Prior to the trials, subjects were given a brief training/explanation session on the MIT-Skywalker to ensure they were acclimated to the device. The trial itself was organized as a 3 × 3 matrix. Three blocks were performed by the subjects walking on the MIT-Skywalker at three different walking speeds, corresponding to past experience with persons who had an impairment (v1 = 0.223 m/s, v2 = 0.447 m/s, and v3 = 0.671 m/s) and employing three support conditions: no BWS, overhead BWS, and the saddle/bicycle seat BWS (see Figs. 5 and and6).6). Each block lasted for 3 min. During the first minute subjects adapted to the selected speed. We acquired the data in the subsequent 2 min and the speed presentation was block-randomized. To check whether subjects were adapted after the familiarization session, we compared the amplitude of the mediolateral displacement at the beginning, middle and the end of the 2-min data acquisition period and tested for any differences in amplitude. For the two BWS conditions, the system was adjusted to unload 30% of the subject’s weight. The overhead BWS included a scale and a linear actuator (see Figs. 3 and and66).
For each block, we captured all the subject’s steps. For each step, we identified the maximum and minimum value of the mid- and shoulder-spine markers from the Kinect as shown in Fig. 7(a). We considered the mid-spine as an approximation of the human center of mass (COM). In addition, we considered the mediolateral and vertical displacement of the shoulder-spine marker [see Fig. 7(b)]. We utilized the color image to identify all steps. We excluded strides that lasted less than 10 frames.
We compared the COM, as well as vertical and mediolateral displacements across different walking speeds and support using one-way ANOVAs and t-test. Before applying the ANOVA and the t-test, we checked for normality of the data thru a Jarque-Bera test. It confirmed the normality of the data to a significant level of 0.01. We employed ANOVAs to compare different speeds and support systems. The t-test was employed to compare two different speeds with the same support system. In these tests pij represents the p-value between the speed i and j. The significance level was set to 0.05. The asterisk in the Tables indicates statistical significance.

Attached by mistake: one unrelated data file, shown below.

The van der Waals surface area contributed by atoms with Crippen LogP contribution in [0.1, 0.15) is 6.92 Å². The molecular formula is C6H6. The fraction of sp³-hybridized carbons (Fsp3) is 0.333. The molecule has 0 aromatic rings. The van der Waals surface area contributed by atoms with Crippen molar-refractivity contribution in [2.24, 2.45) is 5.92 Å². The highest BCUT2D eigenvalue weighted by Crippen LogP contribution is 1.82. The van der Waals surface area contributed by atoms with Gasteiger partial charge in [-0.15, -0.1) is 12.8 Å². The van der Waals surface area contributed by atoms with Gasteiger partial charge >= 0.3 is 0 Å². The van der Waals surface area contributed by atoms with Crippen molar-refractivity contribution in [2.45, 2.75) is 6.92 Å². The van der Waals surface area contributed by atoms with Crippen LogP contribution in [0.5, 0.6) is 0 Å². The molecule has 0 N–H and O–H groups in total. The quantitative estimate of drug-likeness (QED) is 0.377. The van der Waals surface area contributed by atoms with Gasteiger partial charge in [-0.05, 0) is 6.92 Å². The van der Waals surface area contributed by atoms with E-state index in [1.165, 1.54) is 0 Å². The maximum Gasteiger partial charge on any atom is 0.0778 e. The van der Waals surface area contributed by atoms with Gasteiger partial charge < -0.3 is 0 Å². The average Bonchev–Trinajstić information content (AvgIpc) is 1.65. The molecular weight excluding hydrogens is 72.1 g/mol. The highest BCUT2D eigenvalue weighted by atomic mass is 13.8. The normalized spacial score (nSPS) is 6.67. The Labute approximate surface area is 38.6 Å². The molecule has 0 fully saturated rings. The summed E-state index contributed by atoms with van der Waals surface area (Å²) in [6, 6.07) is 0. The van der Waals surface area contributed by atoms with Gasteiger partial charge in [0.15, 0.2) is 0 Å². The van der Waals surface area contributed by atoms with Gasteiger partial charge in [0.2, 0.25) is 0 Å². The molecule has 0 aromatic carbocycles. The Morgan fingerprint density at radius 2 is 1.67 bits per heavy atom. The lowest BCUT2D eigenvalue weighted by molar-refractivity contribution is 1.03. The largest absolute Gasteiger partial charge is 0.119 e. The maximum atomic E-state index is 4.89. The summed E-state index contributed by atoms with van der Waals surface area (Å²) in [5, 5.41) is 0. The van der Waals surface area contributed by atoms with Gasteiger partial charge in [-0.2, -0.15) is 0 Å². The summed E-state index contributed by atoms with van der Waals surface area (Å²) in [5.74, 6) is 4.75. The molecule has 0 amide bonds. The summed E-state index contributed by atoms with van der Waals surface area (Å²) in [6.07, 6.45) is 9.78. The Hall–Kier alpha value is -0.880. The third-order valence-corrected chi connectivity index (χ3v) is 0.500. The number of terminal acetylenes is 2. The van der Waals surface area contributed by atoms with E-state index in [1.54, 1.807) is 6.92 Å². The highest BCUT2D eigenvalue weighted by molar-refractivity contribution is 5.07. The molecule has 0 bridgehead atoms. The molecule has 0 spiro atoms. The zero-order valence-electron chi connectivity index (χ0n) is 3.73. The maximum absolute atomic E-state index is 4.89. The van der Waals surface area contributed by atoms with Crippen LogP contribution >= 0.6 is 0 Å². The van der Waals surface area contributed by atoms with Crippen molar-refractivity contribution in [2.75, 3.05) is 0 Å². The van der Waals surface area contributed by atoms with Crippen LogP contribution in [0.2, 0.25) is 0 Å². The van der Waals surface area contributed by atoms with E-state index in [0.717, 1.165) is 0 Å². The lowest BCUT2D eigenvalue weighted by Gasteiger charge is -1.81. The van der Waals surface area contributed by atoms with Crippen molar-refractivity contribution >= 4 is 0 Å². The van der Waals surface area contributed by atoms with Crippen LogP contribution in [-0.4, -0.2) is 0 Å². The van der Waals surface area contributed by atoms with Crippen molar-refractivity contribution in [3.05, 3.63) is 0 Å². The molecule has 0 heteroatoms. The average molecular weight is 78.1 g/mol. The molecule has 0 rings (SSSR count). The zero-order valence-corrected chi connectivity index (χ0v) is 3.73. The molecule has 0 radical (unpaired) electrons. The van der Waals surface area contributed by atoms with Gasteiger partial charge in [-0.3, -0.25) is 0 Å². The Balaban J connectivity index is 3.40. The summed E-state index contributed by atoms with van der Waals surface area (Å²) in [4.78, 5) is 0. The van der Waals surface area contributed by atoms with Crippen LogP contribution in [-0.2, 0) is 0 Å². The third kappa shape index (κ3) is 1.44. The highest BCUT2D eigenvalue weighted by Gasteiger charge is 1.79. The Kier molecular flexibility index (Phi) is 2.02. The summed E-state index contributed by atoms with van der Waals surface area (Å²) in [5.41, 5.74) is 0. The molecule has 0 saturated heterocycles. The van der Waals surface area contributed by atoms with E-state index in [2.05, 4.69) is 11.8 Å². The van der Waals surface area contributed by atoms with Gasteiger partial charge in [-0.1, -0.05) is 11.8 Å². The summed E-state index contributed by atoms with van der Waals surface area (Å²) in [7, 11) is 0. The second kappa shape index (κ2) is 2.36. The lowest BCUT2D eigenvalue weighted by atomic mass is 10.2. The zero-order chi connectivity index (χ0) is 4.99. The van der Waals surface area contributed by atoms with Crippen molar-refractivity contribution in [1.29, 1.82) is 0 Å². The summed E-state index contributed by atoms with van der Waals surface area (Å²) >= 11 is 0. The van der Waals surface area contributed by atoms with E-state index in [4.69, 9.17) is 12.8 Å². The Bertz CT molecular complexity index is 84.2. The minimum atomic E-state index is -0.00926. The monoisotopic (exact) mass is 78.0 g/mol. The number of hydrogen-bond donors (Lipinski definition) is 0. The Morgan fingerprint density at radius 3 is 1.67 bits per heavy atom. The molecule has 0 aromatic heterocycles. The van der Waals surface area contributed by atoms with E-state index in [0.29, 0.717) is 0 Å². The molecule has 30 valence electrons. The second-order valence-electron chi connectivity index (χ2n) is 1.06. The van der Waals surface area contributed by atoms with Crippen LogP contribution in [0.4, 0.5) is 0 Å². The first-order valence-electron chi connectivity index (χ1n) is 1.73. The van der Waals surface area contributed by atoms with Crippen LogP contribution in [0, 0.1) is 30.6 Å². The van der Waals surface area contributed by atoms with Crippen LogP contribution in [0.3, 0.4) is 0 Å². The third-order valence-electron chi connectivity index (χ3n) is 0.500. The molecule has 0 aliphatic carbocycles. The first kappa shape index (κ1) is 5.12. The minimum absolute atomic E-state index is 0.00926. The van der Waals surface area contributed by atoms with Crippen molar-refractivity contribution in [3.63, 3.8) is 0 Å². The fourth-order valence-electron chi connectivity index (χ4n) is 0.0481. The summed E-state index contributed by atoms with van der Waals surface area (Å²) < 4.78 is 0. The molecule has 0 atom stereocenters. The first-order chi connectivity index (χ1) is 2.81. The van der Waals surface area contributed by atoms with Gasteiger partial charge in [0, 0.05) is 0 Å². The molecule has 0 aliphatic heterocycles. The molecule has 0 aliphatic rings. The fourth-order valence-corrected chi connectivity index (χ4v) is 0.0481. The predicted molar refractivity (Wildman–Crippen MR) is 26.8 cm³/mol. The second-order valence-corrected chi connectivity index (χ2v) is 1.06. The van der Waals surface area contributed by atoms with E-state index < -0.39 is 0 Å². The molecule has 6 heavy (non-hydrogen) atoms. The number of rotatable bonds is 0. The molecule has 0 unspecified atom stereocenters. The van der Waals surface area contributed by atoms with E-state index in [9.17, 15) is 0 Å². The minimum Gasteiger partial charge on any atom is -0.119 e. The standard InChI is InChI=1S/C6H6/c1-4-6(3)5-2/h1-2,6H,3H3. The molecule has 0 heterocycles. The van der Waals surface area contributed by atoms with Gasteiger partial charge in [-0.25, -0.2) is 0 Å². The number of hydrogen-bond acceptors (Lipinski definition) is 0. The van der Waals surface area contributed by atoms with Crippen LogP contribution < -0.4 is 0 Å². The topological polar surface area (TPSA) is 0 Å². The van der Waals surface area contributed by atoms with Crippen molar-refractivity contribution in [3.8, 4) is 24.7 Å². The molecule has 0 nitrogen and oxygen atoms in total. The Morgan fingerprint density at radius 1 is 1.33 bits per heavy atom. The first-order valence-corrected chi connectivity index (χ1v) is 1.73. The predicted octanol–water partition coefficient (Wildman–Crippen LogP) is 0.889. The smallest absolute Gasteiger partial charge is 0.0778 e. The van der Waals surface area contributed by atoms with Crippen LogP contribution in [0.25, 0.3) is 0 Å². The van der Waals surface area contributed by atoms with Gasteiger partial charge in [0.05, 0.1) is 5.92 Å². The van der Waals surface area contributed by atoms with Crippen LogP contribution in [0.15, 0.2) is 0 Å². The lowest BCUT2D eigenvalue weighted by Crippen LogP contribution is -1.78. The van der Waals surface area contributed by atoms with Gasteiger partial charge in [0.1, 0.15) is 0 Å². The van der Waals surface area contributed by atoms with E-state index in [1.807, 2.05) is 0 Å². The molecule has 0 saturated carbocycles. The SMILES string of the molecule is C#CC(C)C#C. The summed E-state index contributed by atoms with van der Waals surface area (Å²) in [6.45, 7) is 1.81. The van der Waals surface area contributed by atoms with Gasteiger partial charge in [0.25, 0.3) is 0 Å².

Tables 1, ,2,2, ,33 summarize the results. The coordinates X (mediolateral displacement) and Y (vertical displacement) represent the coordinates of mid-spine. The coordinates X1 (mediolateral displacement) and Y1 (vertical displacement) represent the coordinates of shoulder-spine. The mid-spine is identified as the COM and the shoulder-spine as the body trunk. There were statistically significant differences for the COM and mediolateral displacements in the “No BWS” condition with the exception of vertical body case v1 vs v2. There were statistical differences for the COM and body mediolateral displacements for Overhead BWS in cases: v2 vs v3 and v1 vs v3. Significant values were found in the cases v1 vs v2 (COM vertical displacements) and v1 vs v3 (COM vertical displacements and body vertical displacement). For the bicycle/saddle seat, the COM and body mediolateral displacements were statistically significant.